The Lost Story of the William & Mary, The Cowardice of Captain Stinson

B2361

The author has rediscovered the story of a shipwreck and the betrayal of passengers by a cowardly captain. The story is told clearly, bringing to life the events. There is also a modest plate section with a valuable collection of photographs, drawings and map. Most Recommended.

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NAME: The Lost Story of the William & Mary, The Cowardice of Captain Stinson
FILE: R2361
AUTHOR: Gill Hoffs
PUBLISHER: Pen & Sword
BINDING: hard back
PAGES: 162
PRICE: £19.99
GENRE: Non Fiction
SUBJECT: Sailing ships, passenger ships, trans-Atlantic crossings, storm, ship wreck, cowardice, emigration, Bahamian Waters, murder, grounding, reef
ISBN: 1-47385-824-0
IMAGE: B2361.jpg
BUYNOW: http://tinyurl.com/judwcna
LINKS:
DESCRIPTION: The author has rediscovered the story of a shipwreck and the betrayal of passengers by a cowardly captain. The story is told clearly, bringing to life the events. There is also a modest plate section with a valuable collection of photographs, drawings and map.Most Recommended.

The author recounts a tale from 1852 that was by no means unusual for the times. It is a story of emigration that rarely features. Today, we may look back at the waves of emigrants, from Great Britain, the Netherlands, across Europe to Russia and South to the Mediterranean, who poured across the oceans to populate the young countries of the Americas and Australasia. What we see most often is accounts of why they risked much to emigrate, or what they did when they arrived in their new countries. Missing is the all important story of the hardship of the sea journeys and their exploitation.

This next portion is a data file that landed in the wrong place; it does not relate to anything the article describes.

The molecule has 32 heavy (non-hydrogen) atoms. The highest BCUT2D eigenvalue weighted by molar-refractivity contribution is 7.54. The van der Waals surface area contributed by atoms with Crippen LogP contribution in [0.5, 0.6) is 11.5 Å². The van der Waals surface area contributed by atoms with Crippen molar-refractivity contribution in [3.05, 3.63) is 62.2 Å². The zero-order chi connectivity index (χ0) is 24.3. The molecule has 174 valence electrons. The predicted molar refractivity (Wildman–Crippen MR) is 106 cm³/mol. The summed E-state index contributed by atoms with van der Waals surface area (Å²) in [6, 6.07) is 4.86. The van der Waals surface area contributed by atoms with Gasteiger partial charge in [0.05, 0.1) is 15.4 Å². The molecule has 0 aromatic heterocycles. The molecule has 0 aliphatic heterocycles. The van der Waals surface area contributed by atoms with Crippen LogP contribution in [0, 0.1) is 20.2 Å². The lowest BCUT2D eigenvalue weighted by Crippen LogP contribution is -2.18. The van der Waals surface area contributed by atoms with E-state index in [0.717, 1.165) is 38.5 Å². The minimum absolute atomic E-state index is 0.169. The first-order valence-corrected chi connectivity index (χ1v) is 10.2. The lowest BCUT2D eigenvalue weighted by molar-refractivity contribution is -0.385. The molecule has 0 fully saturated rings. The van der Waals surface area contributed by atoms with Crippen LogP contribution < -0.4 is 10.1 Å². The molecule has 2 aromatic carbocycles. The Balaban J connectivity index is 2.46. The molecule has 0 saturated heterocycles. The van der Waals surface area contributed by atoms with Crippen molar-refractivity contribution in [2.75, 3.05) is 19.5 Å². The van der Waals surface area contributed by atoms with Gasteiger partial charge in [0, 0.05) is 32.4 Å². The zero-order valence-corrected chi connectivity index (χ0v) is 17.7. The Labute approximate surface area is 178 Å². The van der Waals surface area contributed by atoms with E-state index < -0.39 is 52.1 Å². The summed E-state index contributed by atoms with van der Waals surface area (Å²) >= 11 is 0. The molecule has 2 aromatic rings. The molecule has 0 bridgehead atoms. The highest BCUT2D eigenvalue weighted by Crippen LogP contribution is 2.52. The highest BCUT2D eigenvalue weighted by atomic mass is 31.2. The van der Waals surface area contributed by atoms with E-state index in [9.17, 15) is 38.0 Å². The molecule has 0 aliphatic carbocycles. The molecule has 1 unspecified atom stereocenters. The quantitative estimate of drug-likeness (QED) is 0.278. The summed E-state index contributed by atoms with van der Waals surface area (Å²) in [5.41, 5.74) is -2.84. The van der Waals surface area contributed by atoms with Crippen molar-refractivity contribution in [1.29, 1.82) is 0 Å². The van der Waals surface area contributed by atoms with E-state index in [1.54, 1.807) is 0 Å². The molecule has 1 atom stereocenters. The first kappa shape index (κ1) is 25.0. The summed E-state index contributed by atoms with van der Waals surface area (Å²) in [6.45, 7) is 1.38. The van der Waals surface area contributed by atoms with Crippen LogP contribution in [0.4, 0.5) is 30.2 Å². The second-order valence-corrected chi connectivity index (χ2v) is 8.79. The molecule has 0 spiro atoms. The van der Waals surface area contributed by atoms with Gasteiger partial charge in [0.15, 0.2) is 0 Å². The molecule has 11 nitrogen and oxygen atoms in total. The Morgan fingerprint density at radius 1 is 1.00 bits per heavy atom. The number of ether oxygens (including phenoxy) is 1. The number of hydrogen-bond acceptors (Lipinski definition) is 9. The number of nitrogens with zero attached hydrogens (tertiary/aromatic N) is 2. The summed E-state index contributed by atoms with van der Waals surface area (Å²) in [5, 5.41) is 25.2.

At the mid point of the 19th Century, passenger ships were still powered by wind and sail. Many of the ships that carried emigrants were smaller, older and often poorly maintained and crewed. In some, conditions were not that far removed from the slave ships. The emigrants were frequently charged for a premium service and offered poor accommodation and food. Shipwreck was not that uncommon. Overloaded and poorly maintained vessels had little margin against storm and poor crewing exposed them to grounding and knock downs. Ship owners were generally unconcerned because they managed to insure vessels and stood reduced risk, often making profit from over-insuring a worn out vessel. As most ship wrecks did not leave survivors, the fate of many vessels remains unknown.

The author has provided a terrific yarn that reads like an adventure story and holds the readers attention but that does not disguise the serious and thorough research that has uncovered a long forgotten maritime tragedy.

There are really three stories in one and, at the time, the events generated two very different accounts.

The first story is part of the fabric of the book in painting a picture of the joys and sorrows of the emigrants, the high risks they faced in fleeing poverty or pogram, the hopes they held for a better future for themselves and their children. The second story is the one told by a cowardly and incompetent captain who not only grounded his vessel, rather than beaching her at less risk, but deserted his passengers and killed to make his escape. In his version of events, it was a tragic accident and passengers were lost to the sea and the sharks. However, there were survivors who would counter his claims and lay out for all to see the murderous cruelty of the American captain.

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